A second thing Colm Toibin said interested me very much. He backed into the sad topic of priestly paedophilia by saying that he had gone to a boarding school (St Michael's Wexford, was it?) that was attached to the seminary. Young seminarians shared their classes and acted as prefects, so he came to know "many of them well... Half a dozen of whom ended up before the courts". Now, he said, he had known them as honest, self-sacrificing men who had given ten, twenty, or thirty years of their lives without complaint until, suddenly, disaster stuck them down. What had happened? Thinking back, he remembered that the priests who ran the school were open-minded, intelligent men interested in the latest thinking (this was in the early Seventies) and any topic was up for discussion at the school: abortion, divorce, censorship, democracy... any topic except one. Homosexuality. In such a world, Toibin conjectured, a young man who felt little sexual attraction towards women might construe this as a vocation to priesthood. When other boys said they might consider being priests were it not for mandatory celibacy, these innocent lads might think, "Well, that's not an obstacle for me; perhaps I might be a priest". And so time's winged chariot would carry them, all unknowing, through the years until they crashed.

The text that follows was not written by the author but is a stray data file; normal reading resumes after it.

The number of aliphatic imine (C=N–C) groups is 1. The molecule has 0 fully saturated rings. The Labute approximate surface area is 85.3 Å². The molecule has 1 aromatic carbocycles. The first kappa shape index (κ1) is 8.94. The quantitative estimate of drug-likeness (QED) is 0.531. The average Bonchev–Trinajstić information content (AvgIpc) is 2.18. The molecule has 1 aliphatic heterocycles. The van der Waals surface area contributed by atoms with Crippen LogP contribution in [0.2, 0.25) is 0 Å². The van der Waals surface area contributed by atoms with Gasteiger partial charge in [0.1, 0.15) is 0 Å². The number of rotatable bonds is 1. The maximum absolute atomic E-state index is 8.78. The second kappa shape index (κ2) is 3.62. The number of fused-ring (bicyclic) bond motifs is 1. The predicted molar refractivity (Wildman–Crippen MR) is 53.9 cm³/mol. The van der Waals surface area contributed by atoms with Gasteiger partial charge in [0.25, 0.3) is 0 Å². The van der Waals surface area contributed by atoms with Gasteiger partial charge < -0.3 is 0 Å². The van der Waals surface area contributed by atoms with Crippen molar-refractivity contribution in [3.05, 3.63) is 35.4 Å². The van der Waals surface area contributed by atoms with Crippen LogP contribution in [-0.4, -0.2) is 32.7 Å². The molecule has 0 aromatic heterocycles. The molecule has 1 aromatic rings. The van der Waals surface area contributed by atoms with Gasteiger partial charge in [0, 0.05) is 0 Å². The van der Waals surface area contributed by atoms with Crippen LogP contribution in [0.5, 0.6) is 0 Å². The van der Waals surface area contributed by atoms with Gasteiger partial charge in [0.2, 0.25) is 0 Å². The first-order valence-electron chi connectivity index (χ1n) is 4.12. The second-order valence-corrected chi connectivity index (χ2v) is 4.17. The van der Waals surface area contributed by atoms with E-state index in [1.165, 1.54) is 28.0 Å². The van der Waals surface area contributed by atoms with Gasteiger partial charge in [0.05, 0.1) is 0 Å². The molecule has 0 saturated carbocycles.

At the airport, on the way to Melbourne, I was happy to find, just published, Michael McGirr's Bypass: The story of a road (Picador: $30). Carrying it onto the plane, I noticed a young woman peering at the book and, guessing she was a person interested in knowing what others were reading, I shifted the tome so that she could easily read its title. And her fact lit up. Because it was Annie Coulthard, publicist for the very book I was carrying. By the time we got to Melbourne I could tell her how excellent Bypass was, a mixture of McGirr's sly wit with bits of story and snapshots of history and religion, as he pushes his old bike along the Hume Highway from Sydney to Melbourne. It's a lovely book by a masterful writer, a worthy shelf companion to McGirr's Things You Get for Free, which I've read four times. Come to think of it, that book has bike rides in it too, suicidal swoops with eyes shut down a hill on a main road in Melbourne. The downhill plunges were attempts to find catharsis from his unhappiness as a Jesuit; and, sure enough, he left the Jesuits after the book was published. In publicity pictures for Bypass I notice he has not yet lost his Jesuit paunch; and hope his next book won't be called Triple Bypass.